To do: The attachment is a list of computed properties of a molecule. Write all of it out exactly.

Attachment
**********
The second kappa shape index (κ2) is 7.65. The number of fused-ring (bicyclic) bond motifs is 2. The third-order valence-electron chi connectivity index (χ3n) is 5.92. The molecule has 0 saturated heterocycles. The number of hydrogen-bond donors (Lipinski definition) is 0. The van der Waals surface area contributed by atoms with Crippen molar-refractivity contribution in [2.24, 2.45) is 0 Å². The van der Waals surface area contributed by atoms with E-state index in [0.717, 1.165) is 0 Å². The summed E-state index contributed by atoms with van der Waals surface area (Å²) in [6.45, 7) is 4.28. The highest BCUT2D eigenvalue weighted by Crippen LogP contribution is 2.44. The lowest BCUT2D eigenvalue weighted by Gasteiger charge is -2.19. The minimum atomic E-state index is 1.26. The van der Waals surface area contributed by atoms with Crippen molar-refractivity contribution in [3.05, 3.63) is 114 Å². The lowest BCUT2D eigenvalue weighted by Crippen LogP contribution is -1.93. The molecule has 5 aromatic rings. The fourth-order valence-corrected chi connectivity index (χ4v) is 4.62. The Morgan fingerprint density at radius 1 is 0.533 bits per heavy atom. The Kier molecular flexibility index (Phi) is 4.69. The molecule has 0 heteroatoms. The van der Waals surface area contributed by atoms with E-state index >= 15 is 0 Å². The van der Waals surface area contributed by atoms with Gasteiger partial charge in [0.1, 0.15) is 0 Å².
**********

The second kappa shape index (κ2) is 7.65. The number of fused-ring (bicyclic) bond motifs is 2. The third-order valence-electron chi connectivity index (χ3n) is 5.92. The molecule has 0 saturated heterocycles. The number of hydrogen-bond donors (Lipinski definition) is 0. The van der Waals surface area contributed by atoms with Crippen molar-refractivity contribution in [2.24, 2.45) is 0 Å². The van der Waals surface area contributed by atoms with E-state index in [0.717, 1.165) is 0 Å². The summed E-state index contributed by atoms with van der Waals surface area (Å²) in [6.45, 7) is 4.28. The highest BCUT2D eigenvalue weighted by Crippen LogP contribution is 2.44. The lowest BCUT2D eigenvalue weighted by Gasteiger charge is -2.19. The minimum atomic E-state index is 1.26. The van der Waals surface area contributed by atoms with Crippen molar-refractivity contribution in [3.05, 3.63) is 114 Å². The lowest BCUT2D eigenvalue weighted by Crippen LogP contribution is -1.93. The molecule has 5 aromatic rings. The fourth-order valence-corrected chi connectivity index (χ4v) is 4.62. The Morgan fingerprint density at radius 1 is 0.533 bits per heavy atom. The Kier molecular flexibility index (Phi) is 4.69. The molecule has 0 heteroatoms. The van der Waals surface area contributed by atoms with E-state index >= 15 is 0 Å². The van der Waals surface area contributed by atoms with Gasteiger partial charge in [0.1, 0.15) is 0 Å².